A virtual drum teacher may have some unique teaching methods compared to one that teaches solely in person. In order to teach drums virtually, some hardware and software components are necessary, both for the administrative side as well as the lesson delivery, along with prepared and annotated teaching aids and helpful virtual teaching tricks to work through the lesson time.
There are many tips for teaching drums, from set up to games and repertoire. Most importantly, know your audience and have a plan. Consider if your student is a pure beginner with no experience, someone who understands the basics, or an advanced level drummer.
Before the lesson begins, the student needs a way to sign in and connect with the teacher. Make arrangements to have a reminder sent to the student with a link to join the teacher’s video meeting room. Pick video conferencing software that allows for whiteboarding, screen sharing, and annotations.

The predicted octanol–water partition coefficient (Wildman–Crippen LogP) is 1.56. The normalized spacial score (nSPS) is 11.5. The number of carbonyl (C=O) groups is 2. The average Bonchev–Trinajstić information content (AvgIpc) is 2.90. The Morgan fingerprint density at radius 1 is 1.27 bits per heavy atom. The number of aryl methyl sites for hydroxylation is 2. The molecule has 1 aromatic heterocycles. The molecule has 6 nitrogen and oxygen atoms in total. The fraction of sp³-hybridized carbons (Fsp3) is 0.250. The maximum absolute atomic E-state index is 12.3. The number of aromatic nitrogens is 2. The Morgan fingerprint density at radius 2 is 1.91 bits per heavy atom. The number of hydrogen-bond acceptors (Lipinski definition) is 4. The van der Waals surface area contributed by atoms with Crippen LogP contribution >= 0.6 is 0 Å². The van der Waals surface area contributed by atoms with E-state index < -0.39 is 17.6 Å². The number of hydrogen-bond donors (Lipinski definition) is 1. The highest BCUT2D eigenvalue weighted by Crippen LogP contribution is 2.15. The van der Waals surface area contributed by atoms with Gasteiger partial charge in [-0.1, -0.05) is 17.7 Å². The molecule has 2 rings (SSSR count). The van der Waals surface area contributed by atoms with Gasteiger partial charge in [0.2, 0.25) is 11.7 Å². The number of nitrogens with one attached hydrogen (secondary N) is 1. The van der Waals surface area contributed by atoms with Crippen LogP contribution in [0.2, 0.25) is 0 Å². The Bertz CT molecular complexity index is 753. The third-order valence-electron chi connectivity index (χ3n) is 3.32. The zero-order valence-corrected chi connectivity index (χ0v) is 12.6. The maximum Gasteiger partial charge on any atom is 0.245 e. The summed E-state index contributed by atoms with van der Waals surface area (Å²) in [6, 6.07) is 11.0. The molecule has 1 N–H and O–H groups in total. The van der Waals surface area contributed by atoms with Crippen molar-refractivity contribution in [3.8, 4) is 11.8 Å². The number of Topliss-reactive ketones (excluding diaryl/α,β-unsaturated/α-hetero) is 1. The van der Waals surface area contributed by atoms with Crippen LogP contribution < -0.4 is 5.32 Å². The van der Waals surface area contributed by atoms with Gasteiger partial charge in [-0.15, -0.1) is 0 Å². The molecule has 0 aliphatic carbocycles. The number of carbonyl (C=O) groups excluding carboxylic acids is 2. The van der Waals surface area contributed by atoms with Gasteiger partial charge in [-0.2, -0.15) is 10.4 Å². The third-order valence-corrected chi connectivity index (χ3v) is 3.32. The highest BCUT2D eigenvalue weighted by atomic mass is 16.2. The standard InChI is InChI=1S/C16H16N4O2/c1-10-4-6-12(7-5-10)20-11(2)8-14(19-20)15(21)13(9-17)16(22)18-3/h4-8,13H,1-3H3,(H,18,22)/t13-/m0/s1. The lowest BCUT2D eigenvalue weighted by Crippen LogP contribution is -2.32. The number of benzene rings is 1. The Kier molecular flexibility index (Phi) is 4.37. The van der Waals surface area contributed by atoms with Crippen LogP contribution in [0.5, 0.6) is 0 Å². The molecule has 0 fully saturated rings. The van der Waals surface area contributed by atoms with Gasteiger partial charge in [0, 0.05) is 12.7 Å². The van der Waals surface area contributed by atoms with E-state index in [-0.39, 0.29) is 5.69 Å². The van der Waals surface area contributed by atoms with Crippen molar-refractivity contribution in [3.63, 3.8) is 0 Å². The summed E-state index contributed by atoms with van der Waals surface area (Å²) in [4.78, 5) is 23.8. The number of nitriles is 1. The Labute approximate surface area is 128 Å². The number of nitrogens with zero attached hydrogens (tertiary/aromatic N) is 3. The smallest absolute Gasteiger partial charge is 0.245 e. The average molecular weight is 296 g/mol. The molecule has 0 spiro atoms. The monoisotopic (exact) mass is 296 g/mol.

Second, make sure you have a large enough screen to see your student and his whole drum set. In addition to the camera on your computer, consider investing in an inexpensive HD webcam. Especially for an instrument that has capability to be very large, more than one camera would be beneficial for both the teacher and student. Getting a chance to focus on different drums in particular, as well as the whole set, will give the student appropriate perspective and insight into smaller details. Focus on angles to capture either specific parts or the whole set, and at a height to see the point of attack.
Consider using external microphones to capture a cleaner sound, but with additional hardware will require an audio interface and some complicated arrangements. Often the computer built-in mic will suffice and avoid an unnecessary, burdensome mix of cords and cables. Plan to spend plenty of time working with the student to configure their camera settings and audio to optimize the learning experience.